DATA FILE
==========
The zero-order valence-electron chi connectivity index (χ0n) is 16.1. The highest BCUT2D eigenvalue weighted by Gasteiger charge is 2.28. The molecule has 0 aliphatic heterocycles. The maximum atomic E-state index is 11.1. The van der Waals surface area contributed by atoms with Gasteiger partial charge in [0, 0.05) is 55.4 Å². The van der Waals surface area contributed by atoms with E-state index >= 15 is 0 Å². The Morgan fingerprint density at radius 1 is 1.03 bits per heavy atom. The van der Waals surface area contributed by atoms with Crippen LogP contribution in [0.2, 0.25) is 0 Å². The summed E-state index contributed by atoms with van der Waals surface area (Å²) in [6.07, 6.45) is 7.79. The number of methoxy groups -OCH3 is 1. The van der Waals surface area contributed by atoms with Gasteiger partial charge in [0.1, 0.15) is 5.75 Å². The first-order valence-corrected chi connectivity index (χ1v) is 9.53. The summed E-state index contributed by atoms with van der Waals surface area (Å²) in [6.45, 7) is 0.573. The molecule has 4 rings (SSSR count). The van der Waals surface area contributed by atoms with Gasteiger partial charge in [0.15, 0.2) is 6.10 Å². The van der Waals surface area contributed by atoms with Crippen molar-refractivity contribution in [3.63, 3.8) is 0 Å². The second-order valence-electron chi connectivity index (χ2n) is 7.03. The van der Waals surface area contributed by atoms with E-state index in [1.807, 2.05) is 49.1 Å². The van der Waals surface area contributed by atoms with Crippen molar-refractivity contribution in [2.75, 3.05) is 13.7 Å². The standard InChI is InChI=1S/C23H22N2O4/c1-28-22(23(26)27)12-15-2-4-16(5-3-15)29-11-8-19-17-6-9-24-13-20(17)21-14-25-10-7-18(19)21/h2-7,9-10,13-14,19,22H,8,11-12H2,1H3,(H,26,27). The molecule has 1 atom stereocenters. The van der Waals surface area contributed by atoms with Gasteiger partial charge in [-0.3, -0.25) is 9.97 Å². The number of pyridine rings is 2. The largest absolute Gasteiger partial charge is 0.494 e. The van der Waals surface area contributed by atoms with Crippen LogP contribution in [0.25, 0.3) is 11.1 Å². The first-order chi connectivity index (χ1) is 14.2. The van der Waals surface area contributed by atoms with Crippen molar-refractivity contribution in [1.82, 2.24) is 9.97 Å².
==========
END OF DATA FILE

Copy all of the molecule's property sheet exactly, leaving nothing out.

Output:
The zero-order valence-electron chi connectivity index (χ0n) is 16.1. The highest BCUT2D eigenvalue weighted by Gasteiger charge is 2.28. The molecule has 0 aliphatic heterocycles. The maximum atomic E-state index is 11.1. The van der Waals surface area contributed by atoms with Gasteiger partial charge in [0, 0.05) is 55.4 Å². The van der Waals surface area contributed by atoms with E-state index >= 15 is 0 Å². The Morgan fingerprint density at radius 1 is 1.03 bits per heavy atom. The van der Waals surface area contributed by atoms with Crippen LogP contribution in [0.2, 0.25) is 0 Å². The summed E-state index contributed by atoms with van der Waals surface area (Å²) in [6.07, 6.45) is 7.79. The number of methoxy groups -OCH3 is 1. The van der Waals surface area contributed by atoms with Gasteiger partial charge in [0.1, 0.15) is 5.75 Å². The first-order valence-corrected chi connectivity index (χ1v) is 9.53. The summed E-state index contributed by atoms with van der Waals surface area (Å²) in [6.45, 7) is 0.573. The molecule has 4 rings (SSSR count). The van der Waals surface area contributed by atoms with Gasteiger partial charge in [0.15, 0.2) is 6.10 Å². The van der Waals surface area contributed by atoms with Crippen molar-refractivity contribution in [3.63, 3.8) is 0 Å². The second-order valence-electron chi connectivity index (χ2n) is 7.03. The van der Waals surface area contributed by atoms with E-state index in [1.807, 2.05) is 49.1 Å². The van der Waals surface area contributed by atoms with Crippen molar-refractivity contribution in [2.75, 3.05) is 13.7 Å². The standard InChI is InChI=1S/C23H22N2O4/c1-28-22(23(26)27)12-15-2-4-16(5-3-15)29-11-8-19-17-6-9-24-13-20(17)21-14-25-10-7-18(19)21/h2-7,9-10,13-14,19,22H,8,11-12H2,1H3,(H,26,27). The molecule has 1 atom stereocenters. The van der Waals surface area contributed by atoms with Gasteiger partial charge in [-0.3, -0.25) is 9.97 Å². The number of pyridine rings is 2. The largest absolute Gasteiger partial charge is 0.494 e. The van der Waals surface area contributed by atoms with Crippen LogP contribution in [0.25, 0.3) is 11.1 Å². The first-order chi connectivity index (χ1) is 14.2. The van der Waals surface area contributed by atoms with Crippen molar-refractivity contribution in [1.82, 2.24) is 9.97 Å².